abstract = "Background: Human adenovirus 7 (HAdV-7) was responsible for a significant number of fatalities during the 2011 community outbreak in Taiwan. The mechanisms underlying the pathogenesis of severe adenovirus infections in non-immunocompromised individuals remain unclear. Adenovirus pneumonia was associated with pleural effusion in a number of patients from the 2011 outbreak suggesting that similar to bacterial pneumonia, patients diagnosed with adenovirus pneumonia who have pleural effusion are more severely and systemically infected, and may have a more protracted disease course. We hypothesized that the host immunological response determines the severity of adenoviral infection. Methods: This retrospective case series study included patients diagnosed with severe lower respiratory tract infections at the National Cheng Kung University Hospital in southern Taiwan between December 2010 and October 2011. The main inclusion criteria were 1) presence of multifocal patchy infiltrates, lobar consolidation or reticular interstitial opacities in chest X-rays, and 2) presence of adenovirus isolated from respiratory specimens. All patients had adenovirus isolated from respiratory specimens, and were negative for other viruses. Pleural effusion was confirmed in all patients using chest echography. Clinical features and laboratory data were compared in patients with (n = 12) and without (n = 15) parapneumonic effusion. Results: Presence of parapneumonic effusion was significantly associated with a longer febrile duration, more complicated clinical management, and a greater risk of extrapulmonary involvement, notably hepatitis. Patients without pleural effusion had significantly higher numbers of WBCs, platelets, and absolute segment cell counts (ASCs) compared to patients with pleural effusion (all p < 0.05). Patients without pleural effusion had significantly higher counts of CD4+, CD8+, and CD20+ T cells (all p < 0.05) compared to patients with pleural effusion. Conclusion: Our data indicated that presence of parapneumonic effusion in adenoviral pneumonia was associated with longer febrile duration, more complicated clinical management, a greater risk of hepatitis, and suppression of host cellular immunity. Further prospective, large-scale studies are needed to validate our results.",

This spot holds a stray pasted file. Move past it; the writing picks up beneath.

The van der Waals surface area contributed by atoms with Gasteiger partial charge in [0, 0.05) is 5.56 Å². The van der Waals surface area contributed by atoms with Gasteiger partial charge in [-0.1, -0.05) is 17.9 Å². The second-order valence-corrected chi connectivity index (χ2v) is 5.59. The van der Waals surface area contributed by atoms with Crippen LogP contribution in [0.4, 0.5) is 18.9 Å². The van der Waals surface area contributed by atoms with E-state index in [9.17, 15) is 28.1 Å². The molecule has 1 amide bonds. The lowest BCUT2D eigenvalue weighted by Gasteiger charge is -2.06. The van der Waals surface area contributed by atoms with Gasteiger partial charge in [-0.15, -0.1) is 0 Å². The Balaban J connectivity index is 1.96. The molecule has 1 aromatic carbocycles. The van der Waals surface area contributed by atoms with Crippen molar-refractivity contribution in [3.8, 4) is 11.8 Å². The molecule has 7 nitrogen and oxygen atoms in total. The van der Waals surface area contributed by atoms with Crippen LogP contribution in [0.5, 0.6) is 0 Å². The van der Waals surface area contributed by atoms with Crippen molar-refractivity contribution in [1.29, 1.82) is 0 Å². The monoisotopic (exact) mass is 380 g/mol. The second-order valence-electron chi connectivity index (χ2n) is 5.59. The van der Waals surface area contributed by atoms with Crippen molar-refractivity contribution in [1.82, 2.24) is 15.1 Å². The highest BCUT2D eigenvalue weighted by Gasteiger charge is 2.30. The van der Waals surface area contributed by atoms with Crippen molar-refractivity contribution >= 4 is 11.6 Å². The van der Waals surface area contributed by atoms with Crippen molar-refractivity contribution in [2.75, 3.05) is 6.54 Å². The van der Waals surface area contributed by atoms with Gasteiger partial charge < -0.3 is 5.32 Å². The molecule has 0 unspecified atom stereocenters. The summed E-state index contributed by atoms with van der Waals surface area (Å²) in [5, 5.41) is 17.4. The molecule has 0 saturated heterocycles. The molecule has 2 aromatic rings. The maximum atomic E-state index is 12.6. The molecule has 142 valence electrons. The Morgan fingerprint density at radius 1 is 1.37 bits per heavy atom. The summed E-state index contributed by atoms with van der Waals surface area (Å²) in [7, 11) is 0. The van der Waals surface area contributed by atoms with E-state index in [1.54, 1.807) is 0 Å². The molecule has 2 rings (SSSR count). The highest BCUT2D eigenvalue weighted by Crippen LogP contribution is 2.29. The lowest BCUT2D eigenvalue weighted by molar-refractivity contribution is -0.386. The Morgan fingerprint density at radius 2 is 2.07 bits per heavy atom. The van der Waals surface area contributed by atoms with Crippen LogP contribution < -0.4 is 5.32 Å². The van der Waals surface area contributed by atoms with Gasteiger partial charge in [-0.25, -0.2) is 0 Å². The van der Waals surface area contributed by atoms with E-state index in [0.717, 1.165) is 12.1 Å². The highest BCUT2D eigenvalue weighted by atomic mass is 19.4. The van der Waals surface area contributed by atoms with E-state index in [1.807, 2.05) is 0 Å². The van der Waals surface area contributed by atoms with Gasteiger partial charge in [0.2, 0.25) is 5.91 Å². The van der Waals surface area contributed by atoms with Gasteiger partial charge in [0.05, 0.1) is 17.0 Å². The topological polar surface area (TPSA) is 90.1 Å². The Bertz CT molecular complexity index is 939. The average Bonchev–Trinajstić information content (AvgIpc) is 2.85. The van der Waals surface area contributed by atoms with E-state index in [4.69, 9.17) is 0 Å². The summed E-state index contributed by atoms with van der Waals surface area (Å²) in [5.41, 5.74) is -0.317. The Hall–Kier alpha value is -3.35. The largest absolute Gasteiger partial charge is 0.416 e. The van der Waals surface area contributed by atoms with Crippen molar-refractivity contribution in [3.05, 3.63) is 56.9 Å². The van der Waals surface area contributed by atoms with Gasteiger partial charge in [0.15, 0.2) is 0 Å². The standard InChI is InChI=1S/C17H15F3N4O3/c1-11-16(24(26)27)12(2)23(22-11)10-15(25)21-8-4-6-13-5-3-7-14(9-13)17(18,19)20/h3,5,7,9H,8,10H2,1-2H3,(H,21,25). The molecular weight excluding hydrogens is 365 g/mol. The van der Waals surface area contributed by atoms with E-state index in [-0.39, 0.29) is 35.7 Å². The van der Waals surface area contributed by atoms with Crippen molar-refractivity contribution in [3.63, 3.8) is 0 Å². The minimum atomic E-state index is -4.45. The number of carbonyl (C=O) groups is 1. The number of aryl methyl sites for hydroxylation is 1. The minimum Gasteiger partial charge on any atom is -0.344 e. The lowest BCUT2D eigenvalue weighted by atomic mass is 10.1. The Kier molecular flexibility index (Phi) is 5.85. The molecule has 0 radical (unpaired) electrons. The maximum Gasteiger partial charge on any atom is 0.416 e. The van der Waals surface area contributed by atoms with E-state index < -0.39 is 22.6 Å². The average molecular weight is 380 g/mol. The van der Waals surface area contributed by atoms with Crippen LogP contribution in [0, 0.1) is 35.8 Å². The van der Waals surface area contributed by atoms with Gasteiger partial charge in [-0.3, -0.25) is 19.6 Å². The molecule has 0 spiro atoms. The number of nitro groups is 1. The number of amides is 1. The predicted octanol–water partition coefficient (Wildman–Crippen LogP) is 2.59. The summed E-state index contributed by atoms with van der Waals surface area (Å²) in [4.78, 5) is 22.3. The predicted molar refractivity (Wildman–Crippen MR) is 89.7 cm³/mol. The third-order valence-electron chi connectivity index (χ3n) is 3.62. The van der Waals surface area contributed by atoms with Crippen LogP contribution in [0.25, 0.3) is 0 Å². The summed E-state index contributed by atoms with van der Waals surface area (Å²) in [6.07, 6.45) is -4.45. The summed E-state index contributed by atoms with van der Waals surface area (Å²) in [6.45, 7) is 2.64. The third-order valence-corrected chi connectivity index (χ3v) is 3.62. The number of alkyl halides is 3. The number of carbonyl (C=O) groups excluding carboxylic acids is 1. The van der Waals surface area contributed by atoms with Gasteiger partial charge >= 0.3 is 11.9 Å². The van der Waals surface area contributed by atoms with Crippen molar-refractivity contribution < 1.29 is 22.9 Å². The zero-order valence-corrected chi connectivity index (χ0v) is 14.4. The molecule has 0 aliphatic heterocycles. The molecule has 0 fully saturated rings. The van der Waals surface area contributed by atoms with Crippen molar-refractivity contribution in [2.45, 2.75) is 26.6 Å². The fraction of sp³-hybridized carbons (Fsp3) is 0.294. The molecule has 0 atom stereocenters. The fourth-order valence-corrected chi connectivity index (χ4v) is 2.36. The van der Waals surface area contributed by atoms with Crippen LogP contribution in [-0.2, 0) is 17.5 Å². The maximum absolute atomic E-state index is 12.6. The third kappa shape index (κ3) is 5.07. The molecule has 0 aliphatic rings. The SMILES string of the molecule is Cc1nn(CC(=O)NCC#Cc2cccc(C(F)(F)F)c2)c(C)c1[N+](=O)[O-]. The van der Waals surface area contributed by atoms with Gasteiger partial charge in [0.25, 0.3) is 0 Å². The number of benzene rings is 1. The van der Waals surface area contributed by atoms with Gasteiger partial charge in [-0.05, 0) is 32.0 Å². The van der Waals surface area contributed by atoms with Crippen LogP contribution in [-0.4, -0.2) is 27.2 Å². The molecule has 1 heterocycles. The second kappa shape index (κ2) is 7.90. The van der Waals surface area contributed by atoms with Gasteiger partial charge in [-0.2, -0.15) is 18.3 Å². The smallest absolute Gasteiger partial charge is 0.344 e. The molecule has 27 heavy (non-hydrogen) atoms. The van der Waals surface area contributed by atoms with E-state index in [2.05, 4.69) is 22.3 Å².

author = "Ching-Fen Shen and Shih-Min Wang and Tzong-Shiann Ho and Ching-Chuan Liu",
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T1 - Clinical features of community acquired adenovirus pneumonia during the 2011 community outbreak in Southern Taiwan

T2 - Role of host immune response

AU - Shen, Ching-Fen

AU - Wang, Shih-Min

AU - Ho, Tzong-Shiann

AU - Liu, Ching-Chuan

PY - 2017/3/7

Y1 - 2017/3/7